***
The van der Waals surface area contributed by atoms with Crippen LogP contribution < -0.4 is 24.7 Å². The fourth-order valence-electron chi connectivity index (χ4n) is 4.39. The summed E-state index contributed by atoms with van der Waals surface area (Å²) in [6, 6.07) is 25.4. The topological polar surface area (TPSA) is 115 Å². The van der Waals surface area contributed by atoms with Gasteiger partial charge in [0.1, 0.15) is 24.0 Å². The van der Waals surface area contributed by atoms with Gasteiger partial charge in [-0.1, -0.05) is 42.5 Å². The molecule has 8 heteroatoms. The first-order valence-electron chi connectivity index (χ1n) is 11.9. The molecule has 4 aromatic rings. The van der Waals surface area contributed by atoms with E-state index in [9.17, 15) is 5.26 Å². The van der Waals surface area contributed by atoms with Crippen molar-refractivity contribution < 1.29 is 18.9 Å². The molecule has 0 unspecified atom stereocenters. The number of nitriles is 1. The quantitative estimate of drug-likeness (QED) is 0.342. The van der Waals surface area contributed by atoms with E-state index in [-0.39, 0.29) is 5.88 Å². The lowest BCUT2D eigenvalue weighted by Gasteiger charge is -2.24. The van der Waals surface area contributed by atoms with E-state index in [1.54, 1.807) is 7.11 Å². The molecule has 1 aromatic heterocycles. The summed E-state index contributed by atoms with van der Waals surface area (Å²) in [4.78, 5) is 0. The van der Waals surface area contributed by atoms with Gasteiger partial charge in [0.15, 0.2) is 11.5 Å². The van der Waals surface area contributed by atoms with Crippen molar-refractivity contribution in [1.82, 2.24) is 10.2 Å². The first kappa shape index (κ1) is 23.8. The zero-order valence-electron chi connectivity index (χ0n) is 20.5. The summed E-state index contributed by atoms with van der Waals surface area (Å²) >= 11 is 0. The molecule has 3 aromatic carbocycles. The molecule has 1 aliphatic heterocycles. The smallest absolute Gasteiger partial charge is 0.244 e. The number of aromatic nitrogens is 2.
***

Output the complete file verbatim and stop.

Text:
The van der Waals surface area contributed by atoms with Crippen LogP contribution < -0.4 is 24.7 Å². The fourth-order valence-electron chi connectivity index (χ4n) is 4.39. The summed E-state index contributed by atoms with van der Waals surface area (Å²) in [6, 6.07) is 25.4. The topological polar surface area (TPSA) is 115 Å². The van der Waals surface area contributed by atoms with Gasteiger partial charge in [0.1, 0.15) is 24.0 Å². The van der Waals surface area contributed by atoms with Gasteiger partial charge in [-0.1, -0.05) is 42.5 Å². The molecule has 8 heteroatoms. The first-order valence-electron chi connectivity index (χ1n) is 11.9. The molecule has 4 aromatic rings. The van der Waals surface area contributed by atoms with E-state index in [9.17, 15) is 5.26 Å². The van der Waals surface area contributed by atoms with Crippen molar-refractivity contribution < 1.29 is 18.9 Å². The molecule has 0 unspecified atom stereocenters. The number of nitriles is 1. The quantitative estimate of drug-likeness (QED) is 0.342. The van der Waals surface area contributed by atoms with E-state index in [-0.39, 0.29) is 5.88 Å². The lowest BCUT2D eigenvalue weighted by Gasteiger charge is -2.24. The van der Waals surface area contributed by atoms with E-state index in [1.54, 1.807) is 7.11 Å². The molecule has 1 aromatic heterocycles. The summed E-state index contributed by atoms with van der Waals surface area (Å²) in [4.78, 5) is 0. The van der Waals surface area contributed by atoms with Gasteiger partial charge in [0.15, 0.2) is 11.5 Å². The van der Waals surface area contributed by atoms with Crippen molar-refractivity contribution in [1.82, 2.24) is 10.2 Å². The first kappa shape index (κ1) is 23.8. The zero-order valence-electron chi connectivity index (χ0n) is 20.5. The summed E-state index contributed by atoms with van der Waals surface area (Å²) >= 11 is 0. The molecule has 3 aromatic carbocycles. The molecule has 1 aliphatic heterocycles. The smallest absolute Gasteiger partial charge is 0.244 e. The number of aromatic nitrogens is 2.